Old words with new meanings that we can do without

We PR professionals are in the communication business. Our job is to structure the messages of those we represent and communicate them in the clearest, most understandable words possible.

But every now again, new word meanings creep into our daily lexicon. It’s hard to tell who comes up with these alternate ways of saying the same thing, but some – many – catch on. Before you know it, we all are using the same new-styled wording to convey the same thoughts when the words we have been using for decades have worked just fine.

Perhaps it’s nothing more than looking and sounding cool; like you just bought the latest model sports car so you must know something. But having practiced PR for several decades, successfully, I do my best to avoid the newest and latest lingo because I don’t think it adds to my credibility, and frankly, I think it makes me sound silly.

Here are a few examples: Feel free to add to the list:

Space – No longer do people work in a business or industry, they occupy a certain space. I had a conversation with a nice young person recently who was trying to sell me a service. Every other word from his mouth was the “space” my company occupies. The only space I occupy is my office space and I pay rent for that. That’s the only space that makes sense to me.

Reach Out – There was a time when people would call or contact one another. Today, everybody “reaches out.” I wanted to reach out to you about any openings you may have in your company. You mean you are calling me about a job?” If that person was really current, s/he would have said “I wanted to reach out to you about any space I could fill in your firm.” But I guess there are only so many new-fangled clichés a recent graduate can muster in one sentence.

Different Direction – This has actually been around for a while, and won’t go away. Years ago, as the story goes, Johnny Carson decided to fire one of his writers. He called him into his office and said something like, “I just want you to know we’re taking the show in a different direction.” That was Johnny’s way of firing him. Later, the writer said in an interview that he never knew what different direction the show took, as it seemed the same to him until Johnny retired.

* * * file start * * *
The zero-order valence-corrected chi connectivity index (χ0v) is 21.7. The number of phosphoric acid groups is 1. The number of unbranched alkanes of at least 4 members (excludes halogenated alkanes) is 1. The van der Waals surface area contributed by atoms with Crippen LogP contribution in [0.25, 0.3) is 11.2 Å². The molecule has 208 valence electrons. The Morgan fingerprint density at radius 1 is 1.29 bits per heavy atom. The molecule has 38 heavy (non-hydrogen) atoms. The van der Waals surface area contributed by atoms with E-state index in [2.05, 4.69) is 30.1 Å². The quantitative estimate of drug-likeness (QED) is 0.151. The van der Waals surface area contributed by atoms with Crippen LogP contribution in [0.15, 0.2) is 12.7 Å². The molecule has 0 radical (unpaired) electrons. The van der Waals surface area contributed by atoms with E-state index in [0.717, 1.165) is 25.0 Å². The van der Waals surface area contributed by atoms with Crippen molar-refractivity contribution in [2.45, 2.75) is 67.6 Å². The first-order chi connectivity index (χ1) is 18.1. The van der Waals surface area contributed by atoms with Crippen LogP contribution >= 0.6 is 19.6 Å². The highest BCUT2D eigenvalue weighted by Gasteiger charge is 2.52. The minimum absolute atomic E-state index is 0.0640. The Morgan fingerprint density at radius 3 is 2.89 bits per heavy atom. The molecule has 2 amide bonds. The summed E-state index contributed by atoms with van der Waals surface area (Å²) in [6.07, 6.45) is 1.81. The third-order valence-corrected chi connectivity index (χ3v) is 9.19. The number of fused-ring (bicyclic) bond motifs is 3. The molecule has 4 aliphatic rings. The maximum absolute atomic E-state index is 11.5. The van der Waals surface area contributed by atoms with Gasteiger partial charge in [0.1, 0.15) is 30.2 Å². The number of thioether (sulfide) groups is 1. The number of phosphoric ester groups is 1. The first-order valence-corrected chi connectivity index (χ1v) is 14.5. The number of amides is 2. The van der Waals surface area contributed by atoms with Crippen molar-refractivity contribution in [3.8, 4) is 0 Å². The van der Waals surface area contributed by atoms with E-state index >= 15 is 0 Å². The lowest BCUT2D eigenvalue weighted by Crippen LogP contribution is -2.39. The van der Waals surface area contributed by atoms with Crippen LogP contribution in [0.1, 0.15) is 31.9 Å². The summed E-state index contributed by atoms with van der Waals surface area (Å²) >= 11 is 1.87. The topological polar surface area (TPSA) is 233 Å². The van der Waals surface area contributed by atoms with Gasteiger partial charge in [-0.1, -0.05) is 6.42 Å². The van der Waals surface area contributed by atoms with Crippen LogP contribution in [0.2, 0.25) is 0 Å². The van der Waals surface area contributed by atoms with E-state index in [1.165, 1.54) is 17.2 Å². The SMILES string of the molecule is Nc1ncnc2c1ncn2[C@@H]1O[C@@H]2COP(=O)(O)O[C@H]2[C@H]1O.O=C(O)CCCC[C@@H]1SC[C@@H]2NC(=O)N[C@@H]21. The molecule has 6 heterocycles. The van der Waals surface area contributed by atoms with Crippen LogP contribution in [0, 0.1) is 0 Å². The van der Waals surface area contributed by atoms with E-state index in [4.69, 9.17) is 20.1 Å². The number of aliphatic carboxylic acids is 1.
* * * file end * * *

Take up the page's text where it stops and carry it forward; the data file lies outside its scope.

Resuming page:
Circle Back — “I’ll tell you a bit about my company, you tell me a bit about your company, and then we’ll circle back to how you can help us.” You mean: After we get the preliminaries out of the way, we’ll get to the point of the meeting? Can we do this while remaining in our chairs or do we have to get up and walk in a circle?

Best – Prior to email overtaking our daily communications, people wrote letters. Yes, with actual paper that had to be folded and put in an envelope and mailed, or in later years, faxed. For as many years as I can remember, letters ended with something like Very Truly Yours, or the ubiquitous Sincerely. Then, when email arrived, people wanted to sound more friendly and started using All the Best. And now, All the Best has morphed to simply Best.

Best what?

It was nice hearing from you, Best, Gary.

You mean All the Best? You mean I Wish You the Best? You mean I Am the Best? Perhaps You are the Best? I never know what best you’re talking about. Please explain.

Hey – I saved my favorite for last. I can’t tell you how many emails I get, usually from people soliciting business or more likely people sending resumes, that begin with Hey! If I am not worth a Hello, then why bother? Colleges should offer a course that teaches would-be PR pros the difference between writing a business email and writing a text to a buddy. If you are asking me, or anyone for a job, don’y start with Hey!! We’re not drinking buddies, at least not yet. And for heaven’s sake, drop the exclamation points unless you are writing for a comic strip.

So hey, now that I have reached out to you, I want to circle back and take this in a different direction because of the space that I occupy. Thanks for listening.